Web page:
I wanted to give you guys something else to think about on the off ice side of things today.
I love seeing athletes getting after it in the gym. It’s really cool to see kids doing work beyond what they’re required to do and parents who put in the extra effort and take on the extra expense to support their kids. I’m also really encouraged by how much more common this has become in recent years. When I played, off ice training was still not commonplace. I wasn’t aware of too many guys doing things in the gym to get better at that time (or maybe they just didn’t want to tell me about it!)
Thankfully we know a lot more now than we did back then. We know that skating all year round eventually does more harm than good to muscles and joints. We know that limiting your training to the ice doesn’t allow you to develop to your full potential. We know that working out like a body builder might make you ready for the beach, but it won’t get you ready for the ice.
With that in mind, there are a couple things that I’ve learned over time that have helped my athletes get the most out of their off ice training.
Single Leg Work Wins
When I first dove into the realm of off ice training, I was in the last couple years of my playing career. Until then I hadn’t done anything beyond jogging and stretching off the ice. Maybe occasionally a couple lunges, but nothing resembling good training and certainly nothing structured into a plan. I could see that the guys who were getting stronger off the ice were experiencing more success on the ice. So I dragged myself into the gym and, being the #HockeyGuy that I was, I headed directly for the squat rack. That summer, I will say, my legs got huge. I was actually really proud of myself. Until I got on the ice in the late summer. What I thought would leave me feeling strong just left me feeling…heavy.
Fortunately, now we know better. As much as kids coming up do need to develop a good squat movement pattern, the thing that’s going to have the most direct carryover into their game on the ice is going to be single leg movements such as split squats and lunges and their variations. When done correctly, these movements more closely mimic the way we move and use our legs on the ice. Unfortunately, this realization came too late for my playing career, but you don’t have to make that same mistake!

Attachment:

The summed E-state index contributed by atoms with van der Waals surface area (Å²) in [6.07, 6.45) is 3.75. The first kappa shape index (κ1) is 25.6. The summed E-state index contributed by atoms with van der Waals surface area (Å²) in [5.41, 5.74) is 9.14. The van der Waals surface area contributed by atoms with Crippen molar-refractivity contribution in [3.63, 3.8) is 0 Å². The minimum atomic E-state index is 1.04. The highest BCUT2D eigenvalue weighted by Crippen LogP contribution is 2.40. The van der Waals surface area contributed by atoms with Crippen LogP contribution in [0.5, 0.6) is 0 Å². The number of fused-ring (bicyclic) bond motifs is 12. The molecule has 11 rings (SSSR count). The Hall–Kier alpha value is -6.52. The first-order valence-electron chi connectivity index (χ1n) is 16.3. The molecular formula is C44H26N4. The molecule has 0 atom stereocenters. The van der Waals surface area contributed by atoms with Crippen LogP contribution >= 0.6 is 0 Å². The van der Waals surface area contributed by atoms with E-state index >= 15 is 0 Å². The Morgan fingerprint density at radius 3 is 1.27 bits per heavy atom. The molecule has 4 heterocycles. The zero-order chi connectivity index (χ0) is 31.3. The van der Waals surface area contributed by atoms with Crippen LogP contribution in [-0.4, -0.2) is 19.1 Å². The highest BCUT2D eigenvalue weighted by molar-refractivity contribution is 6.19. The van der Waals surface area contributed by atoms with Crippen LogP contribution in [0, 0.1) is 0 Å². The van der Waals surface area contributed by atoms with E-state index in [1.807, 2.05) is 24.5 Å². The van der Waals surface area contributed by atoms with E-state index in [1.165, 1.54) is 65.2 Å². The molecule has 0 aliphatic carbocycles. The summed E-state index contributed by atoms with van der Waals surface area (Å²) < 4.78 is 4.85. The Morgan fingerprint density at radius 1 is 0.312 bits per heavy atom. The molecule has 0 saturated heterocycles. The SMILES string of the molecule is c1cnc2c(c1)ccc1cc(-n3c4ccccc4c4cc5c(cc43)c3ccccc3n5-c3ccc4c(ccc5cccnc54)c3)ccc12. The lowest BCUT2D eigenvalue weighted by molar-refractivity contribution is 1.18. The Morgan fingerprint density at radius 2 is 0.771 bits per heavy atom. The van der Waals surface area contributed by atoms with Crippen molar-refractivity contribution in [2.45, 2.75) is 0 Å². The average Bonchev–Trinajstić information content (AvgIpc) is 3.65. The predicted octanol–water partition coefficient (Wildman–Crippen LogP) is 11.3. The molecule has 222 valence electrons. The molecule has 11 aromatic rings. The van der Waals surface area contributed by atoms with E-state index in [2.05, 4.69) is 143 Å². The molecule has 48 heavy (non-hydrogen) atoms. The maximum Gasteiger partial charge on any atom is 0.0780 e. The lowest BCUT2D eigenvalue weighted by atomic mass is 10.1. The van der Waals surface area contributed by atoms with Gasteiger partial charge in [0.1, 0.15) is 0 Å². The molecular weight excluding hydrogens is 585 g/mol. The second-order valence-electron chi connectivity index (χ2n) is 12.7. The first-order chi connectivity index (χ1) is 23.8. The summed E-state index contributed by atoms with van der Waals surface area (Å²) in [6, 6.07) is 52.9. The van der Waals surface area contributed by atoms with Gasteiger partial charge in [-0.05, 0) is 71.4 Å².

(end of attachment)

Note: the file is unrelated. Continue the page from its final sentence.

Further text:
Do What Makes You Better, Not Just What Makes You Tired
Once off ice work started to get popular, it seems like some people started to make it a competition to see who could bring themselves closest to the brink of death in the summertime with the idea that when the season started they would be indestructible. The problem with this is that you can’t develop strength and endurance very well at the same time. Hockey players need both, but absolutely crushing yourself every time you’re in the gym won’t let you develop either one to your best potential.
That’s why there’s a need for a good structured plan that will allow you to develop the right things in the right order and have your work actually pay off when the season begins. More on that later.
One of my biggest frustrations is watching an athlete work hard all summer, only to leave the gym on the last day before the season starts and never come back as long as they’re in their season.
A good coach should be able to develop a plan to help you maintain the progress you’ve made in the summer by continuing to do some limited lifting during the season. There’s nothing worse than showing up at the end of the season back at square one when it comes to your fitness. Some loss of muscle and strength over the grind of a season is inevitable, but I would rather keep 30% of all my hard work than 0%. Come playoff time, that 30% could be the difference between winning and losing.
As I’ve written before, working in the gym is no longer considered “extra” but has grown into an essential part of developing as a complete athlete. If you’re not doing the right things aside from your ice times, you’ll eventually get left behind by those who are.